April 21, 2021

DCTRS

Damascus Center for Theoretical and Civil Rights Studies

Jill Biden was surprised by WSJ essay: ‘He called me kiddo’

Surprised the Wall Street Journal ran an op-ed attacking Jill Biden’s preference to use the title “Dr.” So was Jill Biden.

On Thursday’s episode of “The Late Show With Stephen Colbert,” incoming First Lady Jill Biden and President-elect Joe Biden responded to Joseph Epstein’s controversial essay for the newspaper, which has been widely criticized as sexist.

“That was such a surprise,” Jill Biden told Colbert. “It was really the tone of it. … He called me ‘kiddo.’ And one of the things I’m most proud of is my doctorate. I mean, I’ve worked so hard for it.”

The Journal drew sharp criticism last week for running the condescending piece, which addressed the longtime educator as “Madame First Lady — Mrs. Biden — Jill — kiddo,” before arguing that her use of the Dr. title “sounds and feels fraudulent, not to say a touch comic.”

“I got to hand her the doctorate on the stage at the University of Delaware,” Joe Biden added on “The Late Show.” “You had two master’s degrees. She kept going to school all the time while teaching at night. And then what happens is, I said, ‘Jill, why don’t you get a doctorate and make us some real money. She gets the doctorate, gets a $2,000 raise.”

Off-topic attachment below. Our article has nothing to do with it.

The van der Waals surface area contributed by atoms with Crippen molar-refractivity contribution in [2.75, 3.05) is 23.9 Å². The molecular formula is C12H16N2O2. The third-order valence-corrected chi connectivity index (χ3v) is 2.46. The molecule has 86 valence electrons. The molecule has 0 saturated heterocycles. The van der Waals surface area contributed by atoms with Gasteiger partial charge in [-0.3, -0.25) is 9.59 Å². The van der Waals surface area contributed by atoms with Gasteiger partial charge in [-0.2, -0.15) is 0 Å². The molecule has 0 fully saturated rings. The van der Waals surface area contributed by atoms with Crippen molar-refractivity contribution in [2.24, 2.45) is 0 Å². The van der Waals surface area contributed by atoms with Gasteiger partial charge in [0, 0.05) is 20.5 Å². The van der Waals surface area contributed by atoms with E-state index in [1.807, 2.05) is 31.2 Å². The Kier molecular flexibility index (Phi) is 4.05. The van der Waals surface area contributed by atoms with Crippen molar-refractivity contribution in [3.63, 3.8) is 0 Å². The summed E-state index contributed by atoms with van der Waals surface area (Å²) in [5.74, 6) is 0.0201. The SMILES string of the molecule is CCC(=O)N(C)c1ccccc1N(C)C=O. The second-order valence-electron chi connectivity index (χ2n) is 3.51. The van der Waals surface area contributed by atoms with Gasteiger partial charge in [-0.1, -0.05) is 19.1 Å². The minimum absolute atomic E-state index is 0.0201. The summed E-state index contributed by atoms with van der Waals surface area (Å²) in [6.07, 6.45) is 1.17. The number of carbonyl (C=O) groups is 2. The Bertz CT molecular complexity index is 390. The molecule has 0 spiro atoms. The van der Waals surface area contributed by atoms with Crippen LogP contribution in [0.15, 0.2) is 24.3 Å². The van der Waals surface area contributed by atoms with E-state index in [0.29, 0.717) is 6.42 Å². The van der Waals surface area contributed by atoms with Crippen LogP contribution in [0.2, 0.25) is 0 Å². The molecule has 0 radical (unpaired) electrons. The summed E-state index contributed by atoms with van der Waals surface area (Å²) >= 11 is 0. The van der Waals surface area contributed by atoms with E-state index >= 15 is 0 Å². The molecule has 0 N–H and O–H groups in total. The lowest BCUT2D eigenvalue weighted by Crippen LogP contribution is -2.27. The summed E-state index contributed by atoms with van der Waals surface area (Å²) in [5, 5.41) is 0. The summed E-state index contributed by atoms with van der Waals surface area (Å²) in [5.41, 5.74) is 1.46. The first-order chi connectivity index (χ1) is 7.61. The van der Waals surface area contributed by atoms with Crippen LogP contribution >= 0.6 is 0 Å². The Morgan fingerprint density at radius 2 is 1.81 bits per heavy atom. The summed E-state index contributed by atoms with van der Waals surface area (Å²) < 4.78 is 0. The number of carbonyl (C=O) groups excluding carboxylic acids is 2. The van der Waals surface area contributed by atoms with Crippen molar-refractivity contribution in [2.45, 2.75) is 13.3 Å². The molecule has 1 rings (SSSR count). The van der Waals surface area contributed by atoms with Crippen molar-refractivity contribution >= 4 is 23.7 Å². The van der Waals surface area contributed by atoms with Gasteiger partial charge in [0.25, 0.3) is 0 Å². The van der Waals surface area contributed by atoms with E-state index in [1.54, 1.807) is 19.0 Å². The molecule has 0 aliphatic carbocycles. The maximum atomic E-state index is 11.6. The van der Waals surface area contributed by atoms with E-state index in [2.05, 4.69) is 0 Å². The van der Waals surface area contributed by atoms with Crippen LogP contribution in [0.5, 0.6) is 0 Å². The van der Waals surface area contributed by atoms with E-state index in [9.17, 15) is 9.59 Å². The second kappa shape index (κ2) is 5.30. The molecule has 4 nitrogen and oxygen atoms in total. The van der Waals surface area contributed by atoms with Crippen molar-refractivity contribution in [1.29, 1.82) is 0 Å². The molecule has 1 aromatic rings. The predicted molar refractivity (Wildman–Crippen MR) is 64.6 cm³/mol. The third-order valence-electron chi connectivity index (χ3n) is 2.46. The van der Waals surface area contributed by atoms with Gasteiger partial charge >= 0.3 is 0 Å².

Shortly after the op-ed, headlined “Is There a Doctor in the White House? Not if You Need an M.D.,” went live, hordes of people — especially women — leapt to Jill Biden’s defense. Among them was former First Lady Michelle Obama, who lamented that women’s “accomplishments are met with skepticism, even derision” by those “who choose the weakness of ridicule over the strength of respect.”

“Look at all the people who came out in support of me,” Jill Biden told Colbert. “I am so grateful, and I was just overwhelmed by how gracious people were.”

(The National Review piled on with an even harsher commentary about Biden, with writer Kyle Smith being roundly trashed for his hit job.)

Meanwhile, the former vice president weighed in on speculation as to whether President Trump — who has repeatedly circulated unfounded claims that the presidential election was fraudulent — will be present, per tradition, at Joe Biden’s inauguration on Jan. 20.

Biden admitted he personally doesn’t care whether Trump attends, but “in a sense relating to history … the peaceful transition of power — the power being handed from one person to another, one part to another — is who we are.

“That’s the part I worry about,” he added. “I don’t take it personally, but I do think it affects the view of the rest of the world as to who we are.”

Biden also discussed plans to distribute Pfizer’s recently approved COVID-19 vaccine, which started making the initial rounds among healthcare workers in the United States this week.

“It’s one thing to get the vaccine delivered to X number of spots around the country,” he said. “It’s a very different thing to get that vaccine out of a tube, into a syringe, into somebody’s arm. That is a monumental task. …

“It’s going to take a lot more than we have now. That’s why I’m praying that the House … pass that $900-billion proposal. We’re going to need more. We’re going to need more vaccine. We’re going to need more money … to be able to get this distributed. But it’s underway, and I believe we can get 100-million vaccinations taken place.”